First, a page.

See Related Article at: Pasta Fagioli or Pasta Fazool?

Pasta Fagioli or Pasta Fazool?

In General Articles on April 18, 2011 at 2:17 PM

In June 2000, my wife and I along with two other couples, friends of many years with whom we had traveled extensively, spent a glorious week in a rented villa called Solaria, which is located in the Tuscan hilltown of Vagliagli. Vagliagli is a small town about 9 miles north of Siena on the road to Radda in Chianti and Castellina in Chianti, two larger and better-known towns. Each day, we piled into our rented van and explored the numerous hilltowns in the vicinity, beside the two mentioned above, and the city of Siena. These included: Colle di Val d’Elsa, Cortona, Monteriggioni, San Gimignano, Volterra and, of course, Florence (Firenze). We never had a bad meal or bad wine in any one of them and the weather was perfect the entire week.

When the rental was over, one couple went on to Germany and the other returned to the States, while my wife and I took off for Venice by train, where we planned to stay for a full, glorious week. We had been to Venezia on two previous occasions, both for very brief visits. One was in the summer of 1970 on our first trip to Italy, and at that time, we stayed for only two days. The second was even shorter; one bleak wintery day in November 1997, when we took the train up from Florence, where we were visiting our younger daughter during her semester abroad. On that occasion, we left Santa Maria Novella Station on a 5:30 am train and returned there about 1:00 am, having spent only 10 hours in Venice and either on trains or waiting for them the remainder of the time.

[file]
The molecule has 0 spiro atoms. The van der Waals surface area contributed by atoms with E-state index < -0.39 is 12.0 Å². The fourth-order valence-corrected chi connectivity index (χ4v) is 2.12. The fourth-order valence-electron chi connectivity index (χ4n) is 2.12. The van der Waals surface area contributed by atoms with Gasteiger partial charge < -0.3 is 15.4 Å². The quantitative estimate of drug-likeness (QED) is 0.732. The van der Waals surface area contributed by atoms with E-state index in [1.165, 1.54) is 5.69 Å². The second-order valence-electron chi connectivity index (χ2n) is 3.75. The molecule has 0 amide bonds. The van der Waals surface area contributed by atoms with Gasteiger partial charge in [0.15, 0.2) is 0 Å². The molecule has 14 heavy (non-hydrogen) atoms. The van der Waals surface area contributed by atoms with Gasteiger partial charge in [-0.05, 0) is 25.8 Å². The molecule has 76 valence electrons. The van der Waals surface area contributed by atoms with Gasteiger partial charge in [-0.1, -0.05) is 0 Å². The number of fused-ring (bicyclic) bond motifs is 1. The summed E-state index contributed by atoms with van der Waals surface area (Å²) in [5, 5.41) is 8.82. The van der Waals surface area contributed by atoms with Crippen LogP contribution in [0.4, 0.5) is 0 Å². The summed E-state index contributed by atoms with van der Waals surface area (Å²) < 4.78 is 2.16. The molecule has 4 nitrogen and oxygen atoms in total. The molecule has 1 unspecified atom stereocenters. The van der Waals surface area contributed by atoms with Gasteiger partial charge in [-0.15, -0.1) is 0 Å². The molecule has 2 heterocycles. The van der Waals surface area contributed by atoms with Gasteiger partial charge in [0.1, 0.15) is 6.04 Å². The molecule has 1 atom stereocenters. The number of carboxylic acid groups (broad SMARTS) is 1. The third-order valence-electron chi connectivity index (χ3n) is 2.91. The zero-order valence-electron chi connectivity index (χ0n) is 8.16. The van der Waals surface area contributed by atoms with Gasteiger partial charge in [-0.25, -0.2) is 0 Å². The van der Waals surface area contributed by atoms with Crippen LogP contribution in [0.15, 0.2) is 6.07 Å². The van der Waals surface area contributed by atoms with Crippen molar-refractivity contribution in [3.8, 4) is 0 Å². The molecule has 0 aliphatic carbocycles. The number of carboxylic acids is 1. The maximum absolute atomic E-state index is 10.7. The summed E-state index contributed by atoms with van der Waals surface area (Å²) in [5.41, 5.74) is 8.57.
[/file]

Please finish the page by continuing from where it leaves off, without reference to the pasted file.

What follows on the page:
Visiting Venice the first time, we fell in love with the La Serenisima and afterwards read extensively both fiction and non-fiction books centered around its people, history and architecture. This longer third visit provided us with the perfect opportunity to explore many of its treasures at a leisurely pace. On one of those excursions, through the alleys of Dorsoduro, we came upon an unexpected treasure which resulted in another favorite family recipe. We had spent the morning at the Peggy Guggenheim Museum, which fronts on the Grand Canal. I had read a review in Gourmet Magazine on a fabulous Venetian seafood restaurant, Antica Trattoria La Furatola located at 2870a Calle Lunga de San Barnaba, Dorsoduro, less than ½ mile from the museum. We were hungry after touring the museum and from the map thought this close by. However, after a frustrating 45 minutes of innumerable twists and turns through alleys and piazzas, crossing and re-crossing canals, we finally came upon the restaurant, only to discover that it was closed for lunch on Wednesdays.